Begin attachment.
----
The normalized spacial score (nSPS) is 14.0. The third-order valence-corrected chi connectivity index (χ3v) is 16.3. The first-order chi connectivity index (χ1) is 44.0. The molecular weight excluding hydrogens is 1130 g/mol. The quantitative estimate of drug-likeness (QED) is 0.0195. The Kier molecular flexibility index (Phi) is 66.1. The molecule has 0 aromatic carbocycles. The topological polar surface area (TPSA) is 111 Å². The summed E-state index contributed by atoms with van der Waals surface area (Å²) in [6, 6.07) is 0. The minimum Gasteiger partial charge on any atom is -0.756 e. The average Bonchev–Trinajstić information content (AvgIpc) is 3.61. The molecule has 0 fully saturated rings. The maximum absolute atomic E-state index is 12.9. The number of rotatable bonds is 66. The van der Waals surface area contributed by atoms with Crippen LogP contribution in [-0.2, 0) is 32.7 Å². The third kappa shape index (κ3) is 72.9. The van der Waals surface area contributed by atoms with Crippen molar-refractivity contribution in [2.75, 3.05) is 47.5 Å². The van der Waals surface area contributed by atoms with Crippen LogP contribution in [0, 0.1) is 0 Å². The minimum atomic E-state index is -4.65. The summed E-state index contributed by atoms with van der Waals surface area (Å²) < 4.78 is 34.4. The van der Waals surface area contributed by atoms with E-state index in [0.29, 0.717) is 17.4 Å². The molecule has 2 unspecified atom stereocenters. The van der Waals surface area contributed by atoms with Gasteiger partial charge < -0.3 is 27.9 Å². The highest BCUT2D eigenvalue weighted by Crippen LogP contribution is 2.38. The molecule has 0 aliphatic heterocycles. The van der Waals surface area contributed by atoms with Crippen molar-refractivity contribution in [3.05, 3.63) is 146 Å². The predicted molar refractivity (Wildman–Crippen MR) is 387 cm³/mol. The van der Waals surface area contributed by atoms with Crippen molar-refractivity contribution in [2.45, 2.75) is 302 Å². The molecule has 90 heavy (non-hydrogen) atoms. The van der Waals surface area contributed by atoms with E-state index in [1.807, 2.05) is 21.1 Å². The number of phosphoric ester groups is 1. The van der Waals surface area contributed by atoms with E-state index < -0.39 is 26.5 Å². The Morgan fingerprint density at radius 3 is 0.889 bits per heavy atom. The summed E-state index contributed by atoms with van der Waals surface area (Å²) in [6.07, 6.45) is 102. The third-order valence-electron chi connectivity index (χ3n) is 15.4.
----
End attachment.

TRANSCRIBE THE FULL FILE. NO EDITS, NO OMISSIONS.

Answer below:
The normalized spacial score (nSPS) is 14.0. The third-order valence-corrected chi connectivity index (χ3v) is 16.3. The first-order chi connectivity index (χ1) is 44.0. The molecular weight excluding hydrogens is 1130 g/mol. The quantitative estimate of drug-likeness (QED) is 0.0195. The Kier molecular flexibility index (Phi) is 66.1. The molecule has 0 aromatic carbocycles. The topological polar surface area (TPSA) is 111 Å². The summed E-state index contributed by atoms with van der Waals surface area (Å²) in [6, 6.07) is 0. The minimum Gasteiger partial charge on any atom is -0.756 e. The average Bonchev–Trinajstić information content (AvgIpc) is 3.61. The molecule has 0 fully saturated rings. The maximum absolute atomic E-state index is 12.9. The number of rotatable bonds is 66. The van der Waals surface area contributed by atoms with Crippen LogP contribution in [-0.2, 0) is 32.7 Å². The third kappa shape index (κ3) is 72.9. The van der Waals surface area contributed by atoms with Crippen molar-refractivity contribution in [2.75, 3.05) is 47.5 Å². The van der Waals surface area contributed by atoms with Crippen LogP contribution in [0, 0.1) is 0 Å². The minimum atomic E-state index is -4.65. The summed E-state index contributed by atoms with van der Waals surface area (Å²) < 4.78 is 34.4. The van der Waals surface area contributed by atoms with E-state index in [0.29, 0.717) is 17.4 Å². The molecule has 2 unspecified atom stereocenters. The van der Waals surface area contributed by atoms with Gasteiger partial charge < -0.3 is 27.9 Å². The highest BCUT2D eigenvalue weighted by Crippen LogP contribution is 2.38. The molecule has 0 aliphatic heterocycles. The van der Waals surface area contributed by atoms with Crippen molar-refractivity contribution in [3.05, 3.63) is 146 Å². The predicted molar refractivity (Wildman–Crippen MR) is 387 cm³/mol. The van der Waals surface area contributed by atoms with Crippen molar-refractivity contribution in [2.45, 2.75) is 302 Å². The molecule has 90 heavy (non-hydrogen) atoms. The van der Waals surface area contributed by atoms with E-state index in [1.807, 2.05) is 21.1 Å². The number of phosphoric ester groups is 1. The van der Waals surface area contributed by atoms with E-state index < -0.39 is 26.5 Å². The Morgan fingerprint density at radius 3 is 0.889 bits per heavy atom. The summed E-state index contributed by atoms with van der Waals surface area (Å²) in [6.07, 6.45) is 102. The third-order valence-electron chi connectivity index (χ3n) is 15.4.